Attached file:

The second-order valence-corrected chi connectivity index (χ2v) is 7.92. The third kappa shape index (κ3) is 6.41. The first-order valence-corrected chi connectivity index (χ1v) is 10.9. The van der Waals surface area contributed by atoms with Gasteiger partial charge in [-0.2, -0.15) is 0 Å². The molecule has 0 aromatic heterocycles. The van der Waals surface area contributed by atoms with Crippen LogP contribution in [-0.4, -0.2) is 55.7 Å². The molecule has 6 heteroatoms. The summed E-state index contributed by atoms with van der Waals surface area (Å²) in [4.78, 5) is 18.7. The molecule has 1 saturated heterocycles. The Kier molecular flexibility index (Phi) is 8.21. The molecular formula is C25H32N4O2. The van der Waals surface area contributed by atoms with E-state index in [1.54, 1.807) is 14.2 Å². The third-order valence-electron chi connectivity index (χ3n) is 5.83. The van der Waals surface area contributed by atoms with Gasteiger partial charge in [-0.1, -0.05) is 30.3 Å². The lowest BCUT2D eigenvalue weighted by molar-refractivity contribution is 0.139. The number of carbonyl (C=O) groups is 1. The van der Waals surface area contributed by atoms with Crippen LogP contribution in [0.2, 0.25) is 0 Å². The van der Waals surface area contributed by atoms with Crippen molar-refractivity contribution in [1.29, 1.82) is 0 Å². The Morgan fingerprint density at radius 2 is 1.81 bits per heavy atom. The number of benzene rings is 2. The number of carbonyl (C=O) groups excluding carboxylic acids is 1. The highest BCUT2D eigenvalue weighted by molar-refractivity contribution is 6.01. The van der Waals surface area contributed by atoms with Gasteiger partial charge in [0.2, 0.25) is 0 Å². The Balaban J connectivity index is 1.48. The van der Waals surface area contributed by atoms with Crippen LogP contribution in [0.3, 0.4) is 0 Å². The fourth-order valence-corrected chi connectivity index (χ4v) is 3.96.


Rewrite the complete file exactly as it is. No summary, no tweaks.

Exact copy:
The second-order valence-corrected chi connectivity index (χ2v) is 7.92. The third kappa shape index (κ3) is 6.41. The first-order valence-corrected chi connectivity index (χ1v) is 10.9. The van der Waals surface area contributed by atoms with Gasteiger partial charge in [-0.2, -0.15) is 0 Å². The molecule has 0 aromatic heterocycles. The van der Waals surface area contributed by atoms with Crippen LogP contribution in [-0.4, -0.2) is 55.7 Å². The molecule has 6 heteroatoms. The summed E-state index contributed by atoms with van der Waals surface area (Å²) in [4.78, 5) is 18.7. The molecule has 1 saturated heterocycles. The Kier molecular flexibility index (Phi) is 8.21. The molecular formula is C25H32N4O2. The van der Waals surface area contributed by atoms with E-state index in [1.54, 1.807) is 14.2 Å². The third-order valence-electron chi connectivity index (χ3n) is 5.83. The van der Waals surface area contributed by atoms with Gasteiger partial charge in [-0.1, -0.05) is 30.3 Å². The lowest BCUT2D eigenvalue weighted by molar-refractivity contribution is 0.139. The number of carbonyl (C=O) groups is 1. The van der Waals surface area contributed by atoms with Crippen LogP contribution in [0.2, 0.25) is 0 Å². The van der Waals surface area contributed by atoms with Crippen molar-refractivity contribution in [1.29, 1.82) is 0 Å². The Morgan fingerprint density at radius 2 is 1.81 bits per heavy atom. The number of benzene rings is 2. The number of carbonyl (C=O) groups excluding carboxylic acids is 1. The highest BCUT2D eigenvalue weighted by molar-refractivity contribution is 6.01. The van der Waals surface area contributed by atoms with Gasteiger partial charge in [0.2, 0.25) is 0 Å². The Balaban J connectivity index is 1.48. The van der Waals surface area contributed by atoms with Crippen LogP contribution in [0.3, 0.4) is 0 Å². The fourth-order valence-corrected chi connectivity index (χ4v) is 3.96.